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Dreaming of password combinations sucks
February 12, 2013 8:41 PM   Subscribe

Password Cracking AES-256 DMGs and Epic Self-Pwnage
posted by unliteral (42 comments total) 11 users marked this as a favorite

 
Realistically, while my brazilian jiu-jitsu black belt certainly helps in many situations, it can be utterly useless in other real-world encounters.

I hate this guy already.
posted by empath at 8:50 PM on February 12, 2013 [17 favorites]


Couldn't he have just gotten the pw of the hardware keystroke recorder the CIA installed months ago?
posted by Damienmce at 8:55 PM on February 12, 2013


it can be utterly useless in other real-world encounters

...and that is why I now cannot come within 100 meters of any DMV office.
posted by jaduncan at 8:59 PM on February 12, 2013


So while reading this, I started thinking about having two-factor authentication enabled for situations in which you're compelled to provide your password (border crossing, evidence discovery, etc), but I couldn't think of a way that would make the second factor secure from the same type of coercion. Then he provided a suggestion in the last paragraph: what if you sent the thing-you-have to your lawyer? Would that prevent anyone else from legally coercing you into decrypting the drive? They could force you to give up the password, but it wouldn't do any good without the token protected by attorney-client privilege.
posted by Ickster at 8:59 PM on February 12, 2013


That privilege makes it so that the attorney cannot be compelled to reveal the info. It doesn't protect you from being compelled to reveal it.
posted by Chocolate Pickle at 9:02 PM on February 12, 2013 [2 favorites]


Clearly the solution is to not know it.
posted by unSane at 9:04 PM on February 12, 2013


Suppose the second factor is a specific USB drive that needs to be inserted? One with a randomly generated 40000-character string on it? There's no way you could be compelled to give up something you couldn't memorize if you tried. In this case, only your attorney could access the info.
posted by Ickster at 9:07 PM on February 12, 2013


To avoid this, I usually just store my new master admin password somewhere publicly visible on the internet 1n_Plain_$ight so that I know where it is but where no one else will ever think to look.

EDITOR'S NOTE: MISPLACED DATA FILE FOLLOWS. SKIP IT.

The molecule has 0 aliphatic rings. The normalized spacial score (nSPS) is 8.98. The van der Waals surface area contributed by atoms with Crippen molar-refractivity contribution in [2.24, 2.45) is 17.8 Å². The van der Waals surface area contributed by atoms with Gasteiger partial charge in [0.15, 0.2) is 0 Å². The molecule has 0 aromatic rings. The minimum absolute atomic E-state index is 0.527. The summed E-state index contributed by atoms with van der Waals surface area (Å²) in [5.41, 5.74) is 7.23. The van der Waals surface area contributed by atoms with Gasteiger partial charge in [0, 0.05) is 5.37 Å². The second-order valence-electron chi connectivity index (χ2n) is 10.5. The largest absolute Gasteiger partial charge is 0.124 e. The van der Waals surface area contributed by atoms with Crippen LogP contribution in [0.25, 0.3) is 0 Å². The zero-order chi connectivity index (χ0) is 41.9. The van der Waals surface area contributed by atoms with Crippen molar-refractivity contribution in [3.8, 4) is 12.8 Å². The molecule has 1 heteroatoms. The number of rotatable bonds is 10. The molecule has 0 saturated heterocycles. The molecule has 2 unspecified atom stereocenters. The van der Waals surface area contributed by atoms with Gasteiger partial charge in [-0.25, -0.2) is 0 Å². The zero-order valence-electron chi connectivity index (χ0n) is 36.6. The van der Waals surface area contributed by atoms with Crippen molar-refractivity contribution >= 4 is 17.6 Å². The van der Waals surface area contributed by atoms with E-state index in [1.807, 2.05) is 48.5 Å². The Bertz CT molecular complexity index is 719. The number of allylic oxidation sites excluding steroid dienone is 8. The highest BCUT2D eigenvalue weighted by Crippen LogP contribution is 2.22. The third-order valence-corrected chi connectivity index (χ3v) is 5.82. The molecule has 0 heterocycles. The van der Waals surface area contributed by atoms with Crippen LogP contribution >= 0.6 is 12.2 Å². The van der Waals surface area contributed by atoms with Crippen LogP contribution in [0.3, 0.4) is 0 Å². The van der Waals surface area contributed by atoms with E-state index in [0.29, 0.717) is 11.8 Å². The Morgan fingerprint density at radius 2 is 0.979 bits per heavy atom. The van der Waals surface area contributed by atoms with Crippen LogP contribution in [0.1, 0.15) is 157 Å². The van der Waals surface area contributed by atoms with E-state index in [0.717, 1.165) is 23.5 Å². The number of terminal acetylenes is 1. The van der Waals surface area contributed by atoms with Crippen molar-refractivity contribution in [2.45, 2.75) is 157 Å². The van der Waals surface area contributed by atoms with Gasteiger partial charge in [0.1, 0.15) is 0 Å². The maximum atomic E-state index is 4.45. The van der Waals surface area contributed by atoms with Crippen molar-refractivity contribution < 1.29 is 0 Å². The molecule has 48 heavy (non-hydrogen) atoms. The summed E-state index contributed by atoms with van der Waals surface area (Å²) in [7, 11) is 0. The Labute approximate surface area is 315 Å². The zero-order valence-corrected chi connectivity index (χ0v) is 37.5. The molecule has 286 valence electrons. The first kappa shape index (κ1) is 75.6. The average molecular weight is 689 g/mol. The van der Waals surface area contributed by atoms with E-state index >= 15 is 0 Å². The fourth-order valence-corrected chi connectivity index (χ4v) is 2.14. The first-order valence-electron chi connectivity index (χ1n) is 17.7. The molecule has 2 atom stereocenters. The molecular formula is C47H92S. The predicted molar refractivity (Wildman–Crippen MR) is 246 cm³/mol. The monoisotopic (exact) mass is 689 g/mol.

posted by Homeboy Trouble at 9:15 PM on February 12, 2013 [17 favorites]


Clearly the solution is to not know it.

Not necessarily out of the question, if it's important enough! To access the data you need a bit of info from your lawyer (which, since you can't know it and just tell it to him, he has to generate according to some secure method that is coordinated with your security mechanism), and a bit of info only you know. So every time you want to access it, you have to arrange to get the info from your lawyer.
posted by kenko at 9:15 PM on February 12, 2013


That all pretty heavily depends on what authority we're talking about. I doubt that, say, Iran's government would have any issue compelling your legal representation to relinquish the second factor. I can even imagine that many legal systems might treat a physical object given to your lawyer (USB stick, bloody murder weapon) differently from things you say to your attorney.
posted by axiom at 9:15 PM on February 12, 2013 [1 favorite]


Here we are in 2013 and still, pwnage.
posted by angerbot at 9:17 PM on February 12, 2013


I'd think the best way around coercion would be to have a second password that ostensibly grants access but deletes sensitive information on the system for which it's used. Whether that's viable is another matter.
posted by solarion at 9:23 PM on February 12, 2013 [1 favorite]


That was hilarious and terrifying. Paper backups are the way to go. By the way, not being able to decrypt your data is a terribly risky strategy. You may end up being mutilated by some non-crypto-savvy thug who's convinced that you can stop the ticking time bomb. Only worth it if it's life or death for others.
posted by Wrinkled Stumpskin at 9:28 PM on February 12, 2013


Attorney-client privilege is generally limited to legal advice or information provided for the purpose of obtaining legal advice. You can't, e.g., have your lawyer distribute your financial statements so that they're safe from subpoena. Not that people haven't tried, of course. I suppose the rules might be different in other jurisdictions, but it would be a very obvious loophole if they were.

On the other hand, suppose you visit a random lawyer and say "here is a letter, which you are not to give to anyone other than myself." You pay cash for his (entirely legal) cooperation; there's no paper trial linking you. Who's going to find the letter? Who's going to look for it?

Or write it down somewhere, or in a bunch of somewheres. Paint it on walls, scratch it on sidewalks, carve it into trees. Do it in a town a long way from where you live. If you need your password you know where to find it; until then there's no connection between you and your code.
posted by Joe in Australia at 9:33 PM on February 12, 2013